Guest post: The 5 Ps for developing a narrative

browningyork Charity, Communication lessons, Guest post, Planning, Story-telling, Strategy communication, University, Voluntary sector

I’m delighted to welcome communication specialist, Katie Jones, as my guest blogger this month. Katie shares with us her story of seeing the communication light as a student and her top tips for developing your organisational narrative.

Narrative and communicationIn a smoke and beer-filled room in Freshers Week I had a revelation. Angels sang and the clouds parted. I’d discovered the meaning of life…

And it was communication.

I was about to start a communications degree, so you’d think I’d have held this belief for some time. But I’d been under no illusions, telling myself that I’d chosen a bit of a Mickey Mouse qualification. I envied the unspoken purposefulness of the medics, the architects, the IT dudes.

But hang on, I realised… How does a patient tell their GP what’s wrong with them without words of some form? How can a building be constructed without plans? How can an application be created without programming language?

In your face, geeks – it’s all about communication!

Good communication is crucial
Fast forward 25 years and you’ll still find me on my soap box. I strongly believe that good communication is crucial to any job. It enables us to understand the purpose of our role, what we ultimately need to achieve, how we’ll get there and whether we’ve got it right. Can you think of a job this doesn’t apply to in some way?

This is especially true at organisational level. When strategising, senior leaders often say “We’ll worry about communicating it later,” but the narrative is intrinsic to the thinking. It’s how leaders can ensure there’s shared understanding, focus and buy-in at every stage.

Here are the ‘Five Ps’ I believe need to be clearly articulated from the onset.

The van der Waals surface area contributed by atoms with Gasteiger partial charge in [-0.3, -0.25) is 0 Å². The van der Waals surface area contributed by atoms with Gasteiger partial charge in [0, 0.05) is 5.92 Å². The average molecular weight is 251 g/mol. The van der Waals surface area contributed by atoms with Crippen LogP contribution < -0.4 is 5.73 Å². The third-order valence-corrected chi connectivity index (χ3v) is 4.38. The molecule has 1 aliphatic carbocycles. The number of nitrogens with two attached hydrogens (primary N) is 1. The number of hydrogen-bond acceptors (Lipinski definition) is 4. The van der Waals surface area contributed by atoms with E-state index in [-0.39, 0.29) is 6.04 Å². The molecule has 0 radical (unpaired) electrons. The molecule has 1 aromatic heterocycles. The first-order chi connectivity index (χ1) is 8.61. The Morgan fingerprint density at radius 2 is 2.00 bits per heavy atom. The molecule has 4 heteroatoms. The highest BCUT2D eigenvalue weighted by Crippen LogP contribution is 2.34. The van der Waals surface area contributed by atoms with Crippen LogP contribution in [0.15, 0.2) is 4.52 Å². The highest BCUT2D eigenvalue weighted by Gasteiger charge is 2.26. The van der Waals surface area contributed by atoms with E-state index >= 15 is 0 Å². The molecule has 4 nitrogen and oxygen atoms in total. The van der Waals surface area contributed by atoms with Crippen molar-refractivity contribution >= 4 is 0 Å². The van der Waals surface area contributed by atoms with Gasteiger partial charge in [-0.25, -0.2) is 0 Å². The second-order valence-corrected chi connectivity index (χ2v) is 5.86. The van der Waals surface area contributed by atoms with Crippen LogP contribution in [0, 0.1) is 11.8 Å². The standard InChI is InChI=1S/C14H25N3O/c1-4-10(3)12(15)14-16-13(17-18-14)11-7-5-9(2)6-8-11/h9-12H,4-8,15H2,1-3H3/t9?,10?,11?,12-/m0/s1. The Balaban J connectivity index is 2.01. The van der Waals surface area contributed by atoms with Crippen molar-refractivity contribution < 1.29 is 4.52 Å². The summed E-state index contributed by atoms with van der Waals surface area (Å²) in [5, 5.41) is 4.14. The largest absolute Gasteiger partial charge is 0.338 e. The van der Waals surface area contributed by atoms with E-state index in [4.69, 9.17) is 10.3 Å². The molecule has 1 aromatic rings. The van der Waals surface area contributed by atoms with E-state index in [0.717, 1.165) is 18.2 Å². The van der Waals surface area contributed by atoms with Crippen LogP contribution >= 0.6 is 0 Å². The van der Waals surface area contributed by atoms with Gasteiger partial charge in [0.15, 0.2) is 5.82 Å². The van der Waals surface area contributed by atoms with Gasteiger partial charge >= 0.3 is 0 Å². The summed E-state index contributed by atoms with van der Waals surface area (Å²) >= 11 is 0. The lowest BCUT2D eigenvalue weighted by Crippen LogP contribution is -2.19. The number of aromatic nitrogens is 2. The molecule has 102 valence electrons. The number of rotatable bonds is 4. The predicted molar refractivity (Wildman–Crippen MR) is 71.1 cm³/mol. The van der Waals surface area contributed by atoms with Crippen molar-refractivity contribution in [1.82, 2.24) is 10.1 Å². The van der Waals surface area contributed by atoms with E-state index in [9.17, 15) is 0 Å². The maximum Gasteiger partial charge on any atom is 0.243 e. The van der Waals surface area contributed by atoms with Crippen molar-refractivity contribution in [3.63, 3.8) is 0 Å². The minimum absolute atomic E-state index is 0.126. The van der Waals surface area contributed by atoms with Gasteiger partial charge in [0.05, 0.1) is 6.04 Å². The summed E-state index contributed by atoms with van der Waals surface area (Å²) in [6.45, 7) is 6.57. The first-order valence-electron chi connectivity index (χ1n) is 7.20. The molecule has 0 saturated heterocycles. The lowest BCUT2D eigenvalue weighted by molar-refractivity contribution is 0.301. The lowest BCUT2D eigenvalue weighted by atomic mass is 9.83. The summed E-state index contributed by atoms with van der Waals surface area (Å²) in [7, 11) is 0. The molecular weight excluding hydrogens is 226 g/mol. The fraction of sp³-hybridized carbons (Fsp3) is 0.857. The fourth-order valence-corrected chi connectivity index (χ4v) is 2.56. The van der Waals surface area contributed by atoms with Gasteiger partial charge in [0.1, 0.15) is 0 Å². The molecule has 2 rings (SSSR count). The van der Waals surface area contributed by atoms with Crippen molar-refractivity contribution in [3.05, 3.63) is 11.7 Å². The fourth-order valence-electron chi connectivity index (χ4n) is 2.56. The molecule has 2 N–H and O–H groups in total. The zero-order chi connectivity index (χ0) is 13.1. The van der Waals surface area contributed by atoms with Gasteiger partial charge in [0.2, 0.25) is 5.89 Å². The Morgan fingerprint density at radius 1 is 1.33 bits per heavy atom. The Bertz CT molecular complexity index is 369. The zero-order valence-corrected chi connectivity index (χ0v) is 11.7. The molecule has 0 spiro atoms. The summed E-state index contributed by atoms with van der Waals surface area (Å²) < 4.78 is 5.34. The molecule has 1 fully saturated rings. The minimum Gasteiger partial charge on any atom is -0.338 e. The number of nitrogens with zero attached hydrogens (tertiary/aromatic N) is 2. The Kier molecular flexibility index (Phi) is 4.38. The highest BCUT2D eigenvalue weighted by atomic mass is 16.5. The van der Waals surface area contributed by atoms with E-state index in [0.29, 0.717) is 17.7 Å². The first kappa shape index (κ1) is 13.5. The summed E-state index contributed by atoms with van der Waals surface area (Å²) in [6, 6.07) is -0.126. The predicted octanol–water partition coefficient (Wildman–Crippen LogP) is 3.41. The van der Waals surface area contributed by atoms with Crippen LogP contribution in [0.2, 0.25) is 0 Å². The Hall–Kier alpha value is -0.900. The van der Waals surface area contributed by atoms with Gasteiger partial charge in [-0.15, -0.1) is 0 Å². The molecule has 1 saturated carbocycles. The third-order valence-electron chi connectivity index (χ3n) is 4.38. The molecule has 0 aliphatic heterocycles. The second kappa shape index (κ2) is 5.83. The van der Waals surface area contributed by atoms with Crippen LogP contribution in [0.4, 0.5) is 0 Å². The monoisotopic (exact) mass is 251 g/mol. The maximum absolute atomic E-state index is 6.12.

1. The problem
How do we know it’s a problem? Why’s it up to us to solve the it? Why does it matter whether we’re successful or not? What would the world look like if the problem went away? This needs to be set out unambiguously, so everyone’s agreed on the challenge.

2. The principles
These should reflect the organisation’s core values, and need to be agreed upfront. What level of change are we prepared to make? How much risk can we tolerate? What is the scale of the ambition? What money is available? All this needs to be set out before any potential strategies can be considered.

3. The players
While establishing the principles, we’ll have determined to what extent customer or beneficiary voice will shape the strategy. Is this a bottom-up process? Or top-down, informed by experts in the sector? Or a co-production, harnessing input from all stakeholders?

If others are to be involved, we’re already at the point where we need a compelling strategy vision, however rudimentary. The likelihood is that they’ve got other priorities, so why’s it important for them to engage with this mission?

4. The plan
What has already been done to address the problem? What are the limitations of and learnings from the current approaches? What could we – and the other stakeholders we’ve identified – do differently and how will we do it?

Can the problems and solutions be packaged into ‘chunks’ to make them more digestible and manageable? How do the ‘chunks’ relate and feed into each other?

Alzheimer’s Society, for example, divide their strategy into three parts: ‘New deal on support’, ‘New deal on society’ and ‘New deal on research’. The language is clear, consistent and inspiring, with ‘New deal’ evoking the ideas of change and commitment in three defined areas.

What will need to change, in terms of activities, roles and resourcing? What’s the cost, and how should spend be spread across the strategic period? This is where the details start to emerge – the strategic plan and budgets.

But a well-written synopsis is also crucial at this stage. It captures the essence of the strategy, enabling staff, board members, supporters and volunteers to process and describe the ambition and plans themselves – to understand the part they play and bring others with them.

5. The progress
How will we know whether we’ve been successful – whether we’ve delivered the impact we’re striving for? How will we track and share our progress? How will we celebrate?

Which brings me back to one drink too many in the campus bar. Little did I know that all these years later I’d be bending the ear of anyone who’ll listen – and a few who won’t – about communication being at the centre of everything.

OK, there can’t be a communications specialist in every discussion, but it’s so important for someone to champion that perspective – defining the problem, players, principles, plan and progress in a way that inspires action.

Does your organisation believe this and, if not, can you picture the difference it could make if it did?

Katie Jones is a communications specialist, with a background in third-sector internal and corporate communications. You can find her at www.katiejonesuk.com or on Twitter as @katiejonesinnit.